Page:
Click here to learn more.
Whenever children are walking to school, biking through the neighborhood or just playing with their friends in a yard, they are vulnerable to dog attacks.
To be fair, dogs aren't the biggest risk that children face growing up. Organized sports, for example, are 10 times more likely to result in a child's trip to the emergency room than are dogs.
The good news is that experts say the signs are usually there long before a dog attacks -- and you can teach children to look out for those signals. The dog is typically young, male and unneutered. He is usually unsocialized, a backyard dog with little to no interaction with the family. He is often inadvertently trained to be vicious by being kept full-time on a chain or in a small kennel run.
And although in most cases the dog involved in a serious attack is the family's own, it's also true that many neighborhoods are not safe for walking or biking because of a dog. These animals are accidents waiting to happen because their owners either don't know or don't care that their dogs are a public menace.
Is there a dog like this in your neighborhood -- or in your own yard? If it's the latter, call your veterinarian and arrange for your pet to be neutered, and then ask for a referral to a behaviorist who can help you rehabilitate your pet. Don't put this off: Your dog is a danger, and your own family is at risk.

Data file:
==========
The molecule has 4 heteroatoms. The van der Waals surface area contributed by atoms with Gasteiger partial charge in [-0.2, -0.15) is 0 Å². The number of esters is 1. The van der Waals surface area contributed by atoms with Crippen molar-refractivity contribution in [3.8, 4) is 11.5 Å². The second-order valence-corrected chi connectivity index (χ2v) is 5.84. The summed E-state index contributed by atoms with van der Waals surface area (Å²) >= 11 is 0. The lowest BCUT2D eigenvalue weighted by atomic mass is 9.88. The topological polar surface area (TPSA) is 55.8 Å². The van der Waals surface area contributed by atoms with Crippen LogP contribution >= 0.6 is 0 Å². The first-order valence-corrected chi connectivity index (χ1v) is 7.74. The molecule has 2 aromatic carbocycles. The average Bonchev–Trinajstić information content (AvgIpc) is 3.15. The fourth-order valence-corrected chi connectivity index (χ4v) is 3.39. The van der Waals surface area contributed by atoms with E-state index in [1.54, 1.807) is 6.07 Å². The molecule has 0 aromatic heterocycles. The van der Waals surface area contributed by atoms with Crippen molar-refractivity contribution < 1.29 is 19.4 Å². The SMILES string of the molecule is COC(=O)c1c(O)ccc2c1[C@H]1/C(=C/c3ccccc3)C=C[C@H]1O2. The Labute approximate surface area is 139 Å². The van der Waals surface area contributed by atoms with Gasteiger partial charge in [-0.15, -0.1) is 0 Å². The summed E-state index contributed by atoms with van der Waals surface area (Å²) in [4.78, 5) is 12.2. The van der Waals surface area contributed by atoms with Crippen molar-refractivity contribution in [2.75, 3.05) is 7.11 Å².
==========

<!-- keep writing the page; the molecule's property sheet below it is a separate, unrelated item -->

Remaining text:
Of course, you can't control what other people do with their animals. That's why you have to make sure your children know how to behave around dogs to protect themselves. Here's what everyone should know, and what parents need to teach their children:
Discuss safe behavior with your children and role-play how to approach dogs, when not to approach, and what to do if confronted or attacked.
You don't need to scare your children, but you do need to make sure they're ready, just in case. And going over the "what ifs" isn't a bad idea for you as well.
Like this article? Have a point of view to share? Let us know!
Thank you for subscribing to Petwire. Look for the latest newsletter each Wednesday.
LaShena Harris finally got to see Fatcat,
her English Bulldog who was stolen eight
years ago and used for breeding.
This might seem like a difficult trick, but
trainer Mikkel Becker has a simple,
step-by-step tutorial for teaching…
Dogs may not want the kids to go back
to class, but these cats are thrilled to
have the house to themselves again.
We polled 268 experts to find out which
breeds are most likely to be the top dog,
and some familiar favorites made…
In honor of our third birthday, we’re taking
a look back at three years of articles that
made us smile, laugh, cry…
The hardy Icelandic Sheepdog has the
typical prick ears, curled tail and fondness
for barking of his Spitz relatives.
If the video doesn't start playing momentarily,
please install the latest version of Flash.
Thank you for subscribing.